In response Aung San Suu Kyi has blamed these atrocities, in a chillingly remote interview, on insurgents, and expressed astonishment that anyone would wish to fight the army when the government has done so much for them. Perhaps this astonishment comes easily to someone who has never visited northern Rakhine state, where most of this is happening.
It is true that some Rohingya people have taken up arms, and that the latest massacres were triggered by the killing of 12 members of the security forces last month, attributed to a group that calls itself the Arakan Rohingya Salvation Army. But the military response has been to attack entire populations, regardless of any possible involvement in the insurgency, and to spread such terror that 120,000 people have been forced to flee in the past fortnight.
In her Nobel lecture, Aung San Suu Kyi remarked: “Wherever suffering is ignored, there will be the seeds of conflict, for suffering degrades and embitters and enrages.” The rage of those Rohingya people who have taken up arms has been used as an excuse to accelerate an existing programme of ethnic cleansing.
She has not only denied the atrocities, attempting to shield the armed forces from criticism; she has also denied the very identity of the people being attacked, asking the US ambassador not to use the term Rohingya. This is in line with the government’s policy of disavowing their existence as an ethnic group, and classifying them – though they have lived in Myanmar for centuries – as interlopers. She has upheld the 1982 Citizenship Law, which denies these people their rights.
When a Rohingya woman provided detailed allegations about her gang rape and associated injuries by Myanmar soldiers, Aung San Suu Kyi’s office posted a banner on its Facebook page reading “Fake Rape”. Given her reputation for micromanagement, it seems unlikely that such action would have been taken without her approval.
Not only has she snubbed and obstructed UN officials who have sought to investigate the treatment of the Rohingya, but her government has prevented aid agencies from distributing food, water and medicines to people displaced or isolated by the violence. Her office has accused aid workers of helping “terrorists”, putting them at risk of attack, further impeding their attempts to help people who face starvation.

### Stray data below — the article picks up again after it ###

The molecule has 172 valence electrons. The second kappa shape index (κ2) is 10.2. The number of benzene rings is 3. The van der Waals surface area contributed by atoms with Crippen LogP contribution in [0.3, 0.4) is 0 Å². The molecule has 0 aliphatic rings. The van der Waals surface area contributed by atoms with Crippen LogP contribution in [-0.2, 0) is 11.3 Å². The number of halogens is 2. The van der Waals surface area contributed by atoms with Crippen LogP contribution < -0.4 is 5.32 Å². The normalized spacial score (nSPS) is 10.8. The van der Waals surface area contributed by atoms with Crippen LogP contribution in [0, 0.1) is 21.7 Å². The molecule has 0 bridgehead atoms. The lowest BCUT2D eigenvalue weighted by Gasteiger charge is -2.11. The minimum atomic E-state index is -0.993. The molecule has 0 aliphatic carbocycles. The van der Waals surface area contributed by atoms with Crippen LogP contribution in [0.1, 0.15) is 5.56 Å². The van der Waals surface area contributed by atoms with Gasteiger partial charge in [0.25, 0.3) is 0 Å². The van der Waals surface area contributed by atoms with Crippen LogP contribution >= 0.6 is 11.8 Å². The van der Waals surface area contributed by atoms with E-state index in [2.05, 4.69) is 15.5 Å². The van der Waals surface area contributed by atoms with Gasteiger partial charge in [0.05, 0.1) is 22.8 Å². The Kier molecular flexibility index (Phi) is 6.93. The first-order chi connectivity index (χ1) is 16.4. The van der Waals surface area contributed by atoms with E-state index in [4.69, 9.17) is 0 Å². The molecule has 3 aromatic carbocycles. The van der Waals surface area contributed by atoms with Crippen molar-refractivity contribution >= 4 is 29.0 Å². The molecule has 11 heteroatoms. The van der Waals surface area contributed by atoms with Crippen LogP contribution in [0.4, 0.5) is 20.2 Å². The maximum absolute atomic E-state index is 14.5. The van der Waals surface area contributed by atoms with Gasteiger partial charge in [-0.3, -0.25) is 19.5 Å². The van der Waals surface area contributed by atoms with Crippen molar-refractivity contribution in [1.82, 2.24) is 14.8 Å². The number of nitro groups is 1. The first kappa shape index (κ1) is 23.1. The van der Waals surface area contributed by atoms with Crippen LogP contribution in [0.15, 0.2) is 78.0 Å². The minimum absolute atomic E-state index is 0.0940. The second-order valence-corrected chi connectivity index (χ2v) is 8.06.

So far Aung San Suu Kyi has been insulated by the apologetics of those who refuse to believe she could so radically abandon the principles to which she once appealed. A list of excuses is proffered: that she didn’t want to jeopardise her prospects of election; that she doesn’t want to offer the armed forces a pretext to tighten their grip on power; that she has to keep China happy.
None of them stand up. As a great democracy campaigner once remarked: “It is not power that corrupts, but fear. Fear of losing power corrupts those who wield it.” Who was this person? Aung San Suu Kyi. But now, whether out of prejudice or out of fear, she denies to others the freedoms she rightly claimed for herself. Her regime excludes – and in some cases seeks to silence – the very activists who helped to ensure her own rights were recognised.
This week, to my own astonishment, I found myself signing a petition for the revocation of her Nobel peace prize. I believe the Nobel committee should retain responsibility for the prizes it awards, and withdraw them if its laureates later violate the principles for which they were recognised. There are two cases in which this appears to be appropriate. One is Barack Obama, who, bafflingly, was given the prize before he was tested in office. His programme of drone strikes, which slaughtered large numbers of civilians, should disqualify him from this honour. The other is Aung San Suu Kyi.
Please sign this petition. Why? Because we now contemplate an extraordinary situation: a Nobel peace laureate complicit in crimes against humanity.
• George Monbiot is a Guardian columnist